The analytical framework proposed by this Article seeks to remove inconsistent applications of an outdated Zippo test. However, it also attempts to be proactive. The internet is moving to become even more customized, ubiquitous, and self-aware than ever before. A new way to examine internet contacts is thus needed to account for changing technologies to ensure fairness and predictability.

 

June 4, 2019 in Recent Scholarship | Permalink | Comments (0)

Friday, May 31, 2019

Lahav & Siegelman on Falling Plaintiff Win Rates

Alexandra Lahav and Peter Siegelman have published The Curious Incident of the Falling Win Rate: Individual vs System-Level Justification and the Rule of Law, 52 U.C. Davis L. Rev. 1371 (2019). Here’s the abstract:

For forty quarters starting in 1985, the plaintiff win rate in adjudicated civil cases in federal courts fell almost continuously, from 70% to 30%, where it remained — albeit with increased volatility — for the next twenty years. This Essay explores the reasons for this decline and the need for systemic explanations for the phenomenon. Approximately 60% of the fall could be attributable to the changing makeup of the federal docket, but that leaves 40% of the fall (that is, a win rate decline of 14 percentage points over a ten year period) unaccounted for. We show that the most obvious explanations for the remaining fall in the win rate and subsequent volatility do not fit the data and assumptions about rational behavior.

Changes in system-level “outputs” of the justice system require a justification that is consistent with rule of law values. The absence of such an explanation for the falling win rate should be a source of concern. Further empirical studies could help explain this mystery, but such studies require data only in the possession of the courts themselves, or that are not currently systematically collected. We conclude with an explanation for why systemic studies of the workings of the justice system are important.

May 31, 2019 in Recent Scholarship | Permalink | Comments (0)

Wednesday, May 29, 2019

Meyn on the “Haves” of Procedure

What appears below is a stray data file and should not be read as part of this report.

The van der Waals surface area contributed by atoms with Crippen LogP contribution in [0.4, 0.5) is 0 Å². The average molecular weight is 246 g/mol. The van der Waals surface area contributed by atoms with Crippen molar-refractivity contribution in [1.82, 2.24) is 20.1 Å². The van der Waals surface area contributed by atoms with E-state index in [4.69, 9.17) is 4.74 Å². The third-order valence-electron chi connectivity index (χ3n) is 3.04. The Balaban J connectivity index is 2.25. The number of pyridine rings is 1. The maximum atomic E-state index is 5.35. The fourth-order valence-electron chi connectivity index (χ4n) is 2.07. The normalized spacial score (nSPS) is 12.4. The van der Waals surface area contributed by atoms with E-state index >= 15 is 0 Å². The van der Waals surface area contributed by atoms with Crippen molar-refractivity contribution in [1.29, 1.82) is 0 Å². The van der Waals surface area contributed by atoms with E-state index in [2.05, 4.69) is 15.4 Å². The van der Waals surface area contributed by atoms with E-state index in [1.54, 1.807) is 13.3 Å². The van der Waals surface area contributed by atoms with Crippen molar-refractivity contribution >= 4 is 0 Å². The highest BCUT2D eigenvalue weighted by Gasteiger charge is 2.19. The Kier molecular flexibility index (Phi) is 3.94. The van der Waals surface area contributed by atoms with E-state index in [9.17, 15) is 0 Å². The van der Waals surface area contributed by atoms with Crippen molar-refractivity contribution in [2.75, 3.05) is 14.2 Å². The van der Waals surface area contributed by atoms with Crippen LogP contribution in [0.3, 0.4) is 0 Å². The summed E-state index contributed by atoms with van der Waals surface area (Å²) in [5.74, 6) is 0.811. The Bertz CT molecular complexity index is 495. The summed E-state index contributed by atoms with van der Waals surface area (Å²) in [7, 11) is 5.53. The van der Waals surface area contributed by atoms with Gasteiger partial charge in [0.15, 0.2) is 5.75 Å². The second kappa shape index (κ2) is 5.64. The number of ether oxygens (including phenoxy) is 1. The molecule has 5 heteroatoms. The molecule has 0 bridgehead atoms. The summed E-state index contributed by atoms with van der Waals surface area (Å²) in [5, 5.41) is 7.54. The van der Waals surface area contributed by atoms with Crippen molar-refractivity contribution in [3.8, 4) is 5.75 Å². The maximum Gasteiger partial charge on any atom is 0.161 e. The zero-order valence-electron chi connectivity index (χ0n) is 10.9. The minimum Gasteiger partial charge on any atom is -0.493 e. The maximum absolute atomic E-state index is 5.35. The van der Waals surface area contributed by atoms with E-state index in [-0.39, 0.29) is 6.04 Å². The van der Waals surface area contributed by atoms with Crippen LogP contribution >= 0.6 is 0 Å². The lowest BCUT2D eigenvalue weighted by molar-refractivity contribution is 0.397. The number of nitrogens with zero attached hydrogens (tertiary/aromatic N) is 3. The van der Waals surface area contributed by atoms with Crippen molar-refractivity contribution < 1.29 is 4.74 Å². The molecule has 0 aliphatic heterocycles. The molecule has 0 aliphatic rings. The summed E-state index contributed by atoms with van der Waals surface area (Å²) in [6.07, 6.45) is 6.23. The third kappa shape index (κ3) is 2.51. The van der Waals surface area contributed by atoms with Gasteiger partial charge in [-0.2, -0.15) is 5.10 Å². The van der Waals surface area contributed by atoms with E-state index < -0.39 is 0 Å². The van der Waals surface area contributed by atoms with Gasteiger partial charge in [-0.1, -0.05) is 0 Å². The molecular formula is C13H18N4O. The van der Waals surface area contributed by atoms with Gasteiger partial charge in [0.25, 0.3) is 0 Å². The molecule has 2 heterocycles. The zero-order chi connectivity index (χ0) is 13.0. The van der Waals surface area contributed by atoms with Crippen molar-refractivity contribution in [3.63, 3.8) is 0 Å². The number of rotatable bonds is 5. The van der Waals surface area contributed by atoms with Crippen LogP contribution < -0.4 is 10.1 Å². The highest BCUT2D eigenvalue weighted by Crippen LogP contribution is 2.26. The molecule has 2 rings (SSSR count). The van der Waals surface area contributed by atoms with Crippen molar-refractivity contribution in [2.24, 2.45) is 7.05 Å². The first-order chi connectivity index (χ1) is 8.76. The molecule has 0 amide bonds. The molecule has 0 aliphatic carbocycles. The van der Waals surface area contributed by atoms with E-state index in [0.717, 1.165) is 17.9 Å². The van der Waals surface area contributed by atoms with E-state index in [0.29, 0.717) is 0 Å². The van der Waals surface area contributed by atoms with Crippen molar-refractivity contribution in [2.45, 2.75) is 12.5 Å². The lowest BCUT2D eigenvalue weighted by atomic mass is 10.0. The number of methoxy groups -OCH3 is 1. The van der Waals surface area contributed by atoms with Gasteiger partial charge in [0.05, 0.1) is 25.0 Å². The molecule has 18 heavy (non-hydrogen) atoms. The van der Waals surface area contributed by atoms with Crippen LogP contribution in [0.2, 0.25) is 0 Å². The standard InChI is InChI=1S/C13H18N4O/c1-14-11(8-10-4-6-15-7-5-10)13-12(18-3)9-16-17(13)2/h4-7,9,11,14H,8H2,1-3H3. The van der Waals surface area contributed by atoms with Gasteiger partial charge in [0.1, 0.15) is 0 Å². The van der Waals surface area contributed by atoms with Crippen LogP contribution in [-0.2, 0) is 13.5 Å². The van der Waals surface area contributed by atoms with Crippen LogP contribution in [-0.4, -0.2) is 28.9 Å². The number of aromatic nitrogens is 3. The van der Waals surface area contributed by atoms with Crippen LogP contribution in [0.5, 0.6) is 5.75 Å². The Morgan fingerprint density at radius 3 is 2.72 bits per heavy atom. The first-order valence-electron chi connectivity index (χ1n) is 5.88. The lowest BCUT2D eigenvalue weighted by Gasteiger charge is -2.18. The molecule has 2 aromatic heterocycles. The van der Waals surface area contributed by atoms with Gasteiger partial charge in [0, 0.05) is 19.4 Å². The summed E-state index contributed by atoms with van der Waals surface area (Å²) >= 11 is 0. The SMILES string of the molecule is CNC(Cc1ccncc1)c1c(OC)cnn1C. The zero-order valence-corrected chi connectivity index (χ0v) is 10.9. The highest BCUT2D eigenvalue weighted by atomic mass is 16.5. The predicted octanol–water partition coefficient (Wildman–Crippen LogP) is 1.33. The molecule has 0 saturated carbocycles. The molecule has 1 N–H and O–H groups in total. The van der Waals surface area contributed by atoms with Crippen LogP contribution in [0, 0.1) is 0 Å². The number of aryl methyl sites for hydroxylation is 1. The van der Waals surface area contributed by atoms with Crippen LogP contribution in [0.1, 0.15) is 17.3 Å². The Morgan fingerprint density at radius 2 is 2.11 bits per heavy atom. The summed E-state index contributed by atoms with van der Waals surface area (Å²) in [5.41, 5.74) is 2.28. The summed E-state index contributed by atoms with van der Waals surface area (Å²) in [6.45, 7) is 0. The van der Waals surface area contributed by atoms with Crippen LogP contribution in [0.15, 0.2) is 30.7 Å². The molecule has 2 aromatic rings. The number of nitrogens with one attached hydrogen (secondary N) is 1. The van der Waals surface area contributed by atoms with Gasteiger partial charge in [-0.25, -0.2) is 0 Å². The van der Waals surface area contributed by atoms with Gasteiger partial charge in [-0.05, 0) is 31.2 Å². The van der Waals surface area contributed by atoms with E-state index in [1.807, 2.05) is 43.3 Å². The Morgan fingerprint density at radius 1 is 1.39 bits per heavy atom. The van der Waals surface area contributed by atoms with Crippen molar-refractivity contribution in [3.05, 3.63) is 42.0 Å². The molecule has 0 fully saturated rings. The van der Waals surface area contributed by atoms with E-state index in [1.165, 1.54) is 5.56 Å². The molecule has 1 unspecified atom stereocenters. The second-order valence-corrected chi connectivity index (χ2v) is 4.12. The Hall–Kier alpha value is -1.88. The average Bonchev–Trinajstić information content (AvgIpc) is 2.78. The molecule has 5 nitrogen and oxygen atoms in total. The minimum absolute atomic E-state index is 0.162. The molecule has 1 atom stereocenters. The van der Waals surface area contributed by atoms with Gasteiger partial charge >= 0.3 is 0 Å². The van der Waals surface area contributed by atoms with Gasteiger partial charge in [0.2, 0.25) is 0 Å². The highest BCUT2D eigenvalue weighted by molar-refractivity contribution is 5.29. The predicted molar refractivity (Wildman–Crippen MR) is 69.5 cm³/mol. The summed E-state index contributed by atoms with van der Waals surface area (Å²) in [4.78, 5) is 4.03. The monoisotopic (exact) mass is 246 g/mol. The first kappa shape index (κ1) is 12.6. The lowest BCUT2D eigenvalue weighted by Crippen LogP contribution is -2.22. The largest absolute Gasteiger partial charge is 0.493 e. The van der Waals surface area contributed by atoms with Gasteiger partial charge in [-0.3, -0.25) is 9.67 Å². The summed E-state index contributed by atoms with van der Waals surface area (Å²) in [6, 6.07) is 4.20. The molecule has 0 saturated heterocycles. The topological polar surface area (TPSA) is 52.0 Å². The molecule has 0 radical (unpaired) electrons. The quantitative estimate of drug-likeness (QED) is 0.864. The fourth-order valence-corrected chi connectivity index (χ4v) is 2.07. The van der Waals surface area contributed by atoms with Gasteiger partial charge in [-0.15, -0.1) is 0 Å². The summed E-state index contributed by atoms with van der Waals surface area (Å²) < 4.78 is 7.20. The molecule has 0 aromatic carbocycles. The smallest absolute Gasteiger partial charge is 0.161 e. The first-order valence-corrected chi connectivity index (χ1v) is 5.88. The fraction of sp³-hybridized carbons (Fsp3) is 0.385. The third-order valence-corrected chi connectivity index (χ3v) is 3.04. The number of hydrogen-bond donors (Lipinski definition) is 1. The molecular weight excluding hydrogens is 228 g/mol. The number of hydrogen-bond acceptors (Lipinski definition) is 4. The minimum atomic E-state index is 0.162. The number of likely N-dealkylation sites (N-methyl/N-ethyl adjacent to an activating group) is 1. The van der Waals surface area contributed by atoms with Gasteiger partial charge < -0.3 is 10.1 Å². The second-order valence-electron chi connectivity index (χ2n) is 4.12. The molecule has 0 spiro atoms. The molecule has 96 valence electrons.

Ion Meyn has published The Haves of Procedure in the William & Mary Law Review. Here’s the abstract:

In litigation, “haves” and “have-nots” battle over what procedures should govern. Yet, much greater hostilities have been avoided—a war between the “haves” themselves. “Criminal haves” (prosecutors) and “civil haves” (institutional players) litigate in separate territories and under different sets of rules. This is good, for them, because they have incompatible objectives. This Article contends that protecting the “haves” from each other has profoundly influenced the development of procedure in the United States.

The “haves” reap significant benefits in being insulated from each other as they seek rules responsive to their unique preferences. A “criminal have” seeks easy access to the forum and thus prefers a permissive pleading standard. In contrast, a “civil have” seeks to impede a plaintiff from bringing suit and thus prefers a demanding pleading standard. As to discovery, “criminal haves,” possessing actionable facts and seeking to control the pretrial distribution of information, resist discovery and judicial involvement. In contrast, “civil haves” often need information to pursue legal objectives, and thus prefer a formal discovery phase, along with the option of judicial intervention to temper instances of discovery abuse. The procedural divide allows the “haves” to achieve these otherwise incompatible objectives.

In the absence of a procedural divide, “criminal haves” and “civil haves” would engage in contestation over what rules govern litigation. This Article suggests that, should civil and criminal litigants be subject to the same rules, as initially proposed during federal reform in the 1940s, the introduction of litigants into a unified forum would result in a fairer approach to procedure, mitigate existing inequalities, and accomplish some litigation objectives of the “havenots.”

 

 

 

May 29, 2019 in Federal Rules of Civil Procedure, Recent Scholarship | Permalink | Comments (0)